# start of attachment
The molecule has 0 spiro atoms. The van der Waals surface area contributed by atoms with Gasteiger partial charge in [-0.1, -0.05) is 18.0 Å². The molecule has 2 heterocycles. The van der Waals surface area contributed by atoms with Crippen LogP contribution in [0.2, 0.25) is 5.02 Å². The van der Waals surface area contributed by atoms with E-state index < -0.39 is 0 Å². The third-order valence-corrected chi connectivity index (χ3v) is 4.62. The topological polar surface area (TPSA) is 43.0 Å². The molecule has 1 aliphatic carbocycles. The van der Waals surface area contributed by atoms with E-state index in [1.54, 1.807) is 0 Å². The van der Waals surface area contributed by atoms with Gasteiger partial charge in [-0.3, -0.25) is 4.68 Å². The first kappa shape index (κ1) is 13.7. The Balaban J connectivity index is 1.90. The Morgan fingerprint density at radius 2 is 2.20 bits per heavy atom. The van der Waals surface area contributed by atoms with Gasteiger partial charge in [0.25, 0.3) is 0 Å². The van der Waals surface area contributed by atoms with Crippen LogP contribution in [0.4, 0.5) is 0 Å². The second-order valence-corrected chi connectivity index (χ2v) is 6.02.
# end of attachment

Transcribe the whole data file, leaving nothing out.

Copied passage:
The molecule has 0 spiro atoms. The van der Waals surface area contributed by atoms with Gasteiger partial charge in [-0.1, -0.05) is 18.0 Å². The molecule has 2 heterocycles. The van der Waals surface area contributed by atoms with Crippen LogP contribution in [0.2, 0.25) is 5.02 Å². The van der Waals surface area contributed by atoms with E-state index < -0.39 is 0 Å². The third-order valence-corrected chi connectivity index (χ3v) is 4.62. The topological polar surface area (TPSA) is 43.0 Å². The molecule has 1 aliphatic carbocycles. The van der Waals surface area contributed by atoms with E-state index in [1.54, 1.807) is 0 Å². The van der Waals surface area contributed by atoms with Gasteiger partial charge in [-0.3, -0.25) is 4.68 Å². The first kappa shape index (κ1) is 13.7. The Balaban J connectivity index is 1.90. The Morgan fingerprint density at radius 2 is 2.20 bits per heavy atom. The van der Waals surface area contributed by atoms with Gasteiger partial charge in [0.25, 0.3) is 0 Å². The van der Waals surface area contributed by atoms with Crippen LogP contribution in [0.4, 0.5) is 0 Å². The second-order valence-corrected chi connectivity index (χ2v) is 6.02.